Supermarkets could provide the ideal environment for urban agriculture - and help reduce the growing carbon footprint of British cities, a leading architect has suggested.

At a Soil Association conference, Andre Viljoen, subject leader for architecture at Brighton University, said that more fruit and vegetables should be grown in an urban environment and urged supermarkets to take a proactive stance.

"Supermarkets need to reduce their ecological footprint by seriously stocking local food. I'd like to see them convert part of their car parks or roofs to market gardens that they could run themselves," he said. This would radically cut food miles, packaging, and, with gardens being organic, would also eliminate the need for oil-derived fertilisers and pesticides.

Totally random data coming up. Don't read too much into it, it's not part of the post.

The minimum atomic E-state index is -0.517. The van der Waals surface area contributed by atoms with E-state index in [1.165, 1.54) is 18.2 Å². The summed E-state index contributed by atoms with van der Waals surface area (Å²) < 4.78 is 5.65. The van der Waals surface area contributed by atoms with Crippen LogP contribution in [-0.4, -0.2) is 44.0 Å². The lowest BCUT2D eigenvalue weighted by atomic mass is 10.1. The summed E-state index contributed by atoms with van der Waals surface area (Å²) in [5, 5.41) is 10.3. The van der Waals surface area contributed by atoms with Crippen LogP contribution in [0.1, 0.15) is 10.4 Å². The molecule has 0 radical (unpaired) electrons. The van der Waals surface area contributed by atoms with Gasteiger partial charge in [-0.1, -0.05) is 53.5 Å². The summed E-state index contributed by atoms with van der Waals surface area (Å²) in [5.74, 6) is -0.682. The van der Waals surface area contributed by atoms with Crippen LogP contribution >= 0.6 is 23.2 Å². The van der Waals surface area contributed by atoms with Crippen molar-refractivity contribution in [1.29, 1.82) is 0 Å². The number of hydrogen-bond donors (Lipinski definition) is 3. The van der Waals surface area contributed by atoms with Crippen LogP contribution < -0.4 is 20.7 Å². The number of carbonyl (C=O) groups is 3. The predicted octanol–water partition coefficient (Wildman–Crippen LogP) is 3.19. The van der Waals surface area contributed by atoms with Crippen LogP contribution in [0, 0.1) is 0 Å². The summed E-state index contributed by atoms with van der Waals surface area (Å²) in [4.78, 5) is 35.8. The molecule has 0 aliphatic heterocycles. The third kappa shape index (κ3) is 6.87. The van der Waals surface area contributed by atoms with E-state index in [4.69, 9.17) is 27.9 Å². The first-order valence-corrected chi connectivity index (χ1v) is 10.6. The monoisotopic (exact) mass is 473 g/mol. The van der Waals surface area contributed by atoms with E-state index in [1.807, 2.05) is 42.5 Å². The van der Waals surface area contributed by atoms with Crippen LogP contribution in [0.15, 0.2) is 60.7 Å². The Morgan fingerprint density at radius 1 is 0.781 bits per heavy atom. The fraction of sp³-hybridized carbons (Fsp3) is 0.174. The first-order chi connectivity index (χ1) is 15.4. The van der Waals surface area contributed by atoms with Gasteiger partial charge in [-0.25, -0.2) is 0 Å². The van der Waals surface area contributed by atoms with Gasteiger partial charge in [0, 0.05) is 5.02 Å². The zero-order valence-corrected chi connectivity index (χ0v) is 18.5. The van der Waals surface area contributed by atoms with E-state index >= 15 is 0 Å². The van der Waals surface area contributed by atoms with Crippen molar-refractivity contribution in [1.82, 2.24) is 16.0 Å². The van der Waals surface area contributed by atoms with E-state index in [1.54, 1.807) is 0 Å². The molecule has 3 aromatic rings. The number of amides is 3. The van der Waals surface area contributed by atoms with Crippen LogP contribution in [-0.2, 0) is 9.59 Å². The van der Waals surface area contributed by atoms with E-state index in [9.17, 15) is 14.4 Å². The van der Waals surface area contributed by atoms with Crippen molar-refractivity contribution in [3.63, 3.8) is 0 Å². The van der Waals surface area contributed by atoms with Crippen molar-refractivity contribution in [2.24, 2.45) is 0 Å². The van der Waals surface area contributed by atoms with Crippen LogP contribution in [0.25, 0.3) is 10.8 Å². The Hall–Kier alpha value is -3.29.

The idea is being developed by British cities including Middlesbrough and London, where the Thames Gateway is to feature spaces for production.